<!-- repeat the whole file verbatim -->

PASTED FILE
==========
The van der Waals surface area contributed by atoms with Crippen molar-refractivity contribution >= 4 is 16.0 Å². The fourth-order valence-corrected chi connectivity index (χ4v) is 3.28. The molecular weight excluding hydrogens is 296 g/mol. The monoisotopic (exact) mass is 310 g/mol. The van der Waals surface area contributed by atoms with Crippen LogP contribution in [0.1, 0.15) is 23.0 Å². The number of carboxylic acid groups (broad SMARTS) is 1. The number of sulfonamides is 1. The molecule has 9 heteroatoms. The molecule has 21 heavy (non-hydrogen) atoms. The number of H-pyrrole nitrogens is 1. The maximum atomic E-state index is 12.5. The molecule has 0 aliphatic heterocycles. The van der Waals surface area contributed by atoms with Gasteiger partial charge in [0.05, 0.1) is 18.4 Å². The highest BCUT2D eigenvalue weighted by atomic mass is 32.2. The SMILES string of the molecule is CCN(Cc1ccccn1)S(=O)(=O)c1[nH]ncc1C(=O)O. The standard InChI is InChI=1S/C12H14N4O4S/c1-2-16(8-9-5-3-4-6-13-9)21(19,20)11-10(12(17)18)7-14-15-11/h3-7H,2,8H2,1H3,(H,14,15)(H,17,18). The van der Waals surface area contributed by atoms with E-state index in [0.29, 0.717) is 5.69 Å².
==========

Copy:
The van der Waals surface area contributed by atoms with Crippen molar-refractivity contribution >= 4 is 16.0 Å². The fourth-order valence-corrected chi connectivity index (χ4v) is 3.28. The molecular weight excluding hydrogens is 296 g/mol. The monoisotopic (exact) mass is 310 g/mol. The van der Waals surface area contributed by atoms with Crippen LogP contribution in [0.1, 0.15) is 23.0 Å². The number of carboxylic acid groups (broad SMARTS) is 1. The number of sulfonamides is 1. The molecule has 9 heteroatoms. The molecule has 21 heavy (non-hydrogen) atoms. The number of H-pyrrole nitrogens is 1. The maximum atomic E-state index is 12.5. The molecule has 0 aliphatic heterocycles. The van der Waals surface area contributed by atoms with Gasteiger partial charge in [0.05, 0.1) is 18.4 Å². The highest BCUT2D eigenvalue weighted by atomic mass is 32.2. The SMILES string of the molecule is CCN(Cc1ccccn1)S(=O)(=O)c1[nH]ncc1C(=O)O. The standard InChI is InChI=1S/C12H14N4O4S/c1-2-16(8-9-5-3-4-6-13-9)21(19,20)11-10(12(17)18)7-14-15-11/h3-7H,2,8H2,1H3,(H,14,15)(H,17,18). The van der Waals surface area contributed by atoms with E-state index in [0.29, 0.717) is 5.69 Å².